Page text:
• Well…I’m at a bit of a disadvantage here, Lindsay…

    I don’t know you personally and I have never seen your documentary. Also…I happen to be pro-life. But I CAN say that I’m sorry that people have been abusing you for something that was obviously so painful and difficult to go through and make a documentary about. I think that it took a lot of courage to make and for that, I applaud you.

    Hopefully one day we can reach a place where people with dissenting opinions can express themselves without relying on personal attacks and other insulting tactics.

    • I am of the controversial opinion that we all desire attention, sympathy, and understanding, so we use terms such as “dissenting opinions” in order to appeal to the reasonable nature of those who would otherwise disagree with and possibly entirely discount our beliefs. As such, though I agree that there are dissenting opinions on the subject of whether Tapioca is a decent alternative to chocolate pudding, 2 x 3 is equal to 6 and dissenting opinions on the matter tend to be, by and large, utterly wrong. I think that the “issue” of abortion has more in common with the latter than the former.

      • Ryan

        Really?
        You honestly think abortion is not a morally complicated issue? Equating dissent here to not believing 2×3=6 is ludicrous.

        What possible effect could your comment have but give a bad impression of pro-choice people? What were you hoping to accomplish?

        He was being completely respectful. Maybe even reachable. In an issue as rightfully contentious as this you need to be thankful for anyone you can have an honest civil dialogue with. Not attack them like a jackass.

      • Since I can’t reply directly, Ryan, I’ll just reply to my own post and hope that you see it, alright?

        You brought up morality, respectability, and manners (I’m filing whether I’ve given a good or bad impression under this, since respectability was already taken).

        Morality is a standard of conduct that is conformable. If something is described as moral, it is usually being described as acceptable pertaining to the moral code to which it applies and those that conform to that code.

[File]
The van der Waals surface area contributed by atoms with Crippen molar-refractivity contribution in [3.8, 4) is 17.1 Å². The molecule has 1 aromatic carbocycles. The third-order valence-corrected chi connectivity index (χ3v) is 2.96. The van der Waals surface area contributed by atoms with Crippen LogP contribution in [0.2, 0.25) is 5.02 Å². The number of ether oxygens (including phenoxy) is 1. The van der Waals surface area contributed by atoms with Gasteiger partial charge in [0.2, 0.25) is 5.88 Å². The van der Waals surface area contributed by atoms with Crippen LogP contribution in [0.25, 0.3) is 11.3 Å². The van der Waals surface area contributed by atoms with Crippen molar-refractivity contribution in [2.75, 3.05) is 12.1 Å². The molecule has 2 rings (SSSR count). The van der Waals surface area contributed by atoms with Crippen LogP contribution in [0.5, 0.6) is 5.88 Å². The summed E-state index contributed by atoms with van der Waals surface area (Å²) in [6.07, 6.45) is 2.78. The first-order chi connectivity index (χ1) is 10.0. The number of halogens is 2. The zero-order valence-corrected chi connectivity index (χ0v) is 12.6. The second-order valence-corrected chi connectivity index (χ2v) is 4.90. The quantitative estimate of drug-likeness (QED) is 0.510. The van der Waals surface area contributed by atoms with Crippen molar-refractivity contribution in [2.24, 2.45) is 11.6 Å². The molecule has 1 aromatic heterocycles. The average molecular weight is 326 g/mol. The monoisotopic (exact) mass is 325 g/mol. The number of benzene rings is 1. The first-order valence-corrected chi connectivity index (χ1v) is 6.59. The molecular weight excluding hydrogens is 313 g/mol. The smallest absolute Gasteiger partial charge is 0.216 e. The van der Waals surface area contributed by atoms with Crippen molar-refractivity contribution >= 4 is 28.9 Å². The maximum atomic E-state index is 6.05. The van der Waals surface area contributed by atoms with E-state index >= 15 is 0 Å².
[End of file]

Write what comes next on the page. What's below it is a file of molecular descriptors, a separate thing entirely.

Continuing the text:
I said, as plainly as I could, that I am of the opinion that there is a right choice and a wrong choice, not a good or bad choice, at least not in these circumstances. Since respectability is determined based on moral codes, that’s a wash.

        On the subject of my manners (and whether I’ve given pro-choice folks a bad impression), I don’t associated with you lot, since I think condoning dialogue with someone that is incorrect is tantamount to asking a child their opinion on the subject of 2×3, and choosing a Pro-Life/Choice side is equivalent to opening that dialogue. Though I’ve thought of a metaphor I like even better now:

        Since I don’t give a shit about good manners when a dog eats its own feces, I don’t care whether you think I’ve insulted Nathanael. I wasn’t trying to “reach” him. I’m not trying to dissuade him. Think of my post as a written, “Bad Dog!”

        By the by, I’m sure he’s a big boy. He can do without a white knight.

        In answer to your other two questions: yes, I think the issue isn’t complicated and I was trying to accomplish one goal – kill some time.

  • I don’t get why you poke at “cause I’m racist like that”. But I admire you as a storyteller. i admire you as an honest professional.

  • I have to say, after reading this and the ‘Bad Habits’ blog, that you are kind of my idol now. I was already a fan of your NChick reviews, but there’s something quite gratifying (in a selfish ‘I’m sorry you do but hey this is good for me so there’ way) to know that even the people I admire go through the same stuff.

    So this is just a little thank you, I guess. Part of my Stuff is based quite deeply in shame about feeling weak, so I’m grateful for you standing out and being brave enough to say it.

  • I’d like to take the opportunity of this entry to tell you how much I loved your movie. And this “ethical storytelling” is exactly what I liked about it : it never chose a side to argue about, it was documented enough to not be a too personal story either, it was a story, your story, and millions of women’s story.
    As a filmmaker (not at all the same movies, though), I know well this feeling of achievement, that your creation must be left behind or else your life will get sucked in. It’s good to put an end to it and accept it for what it is.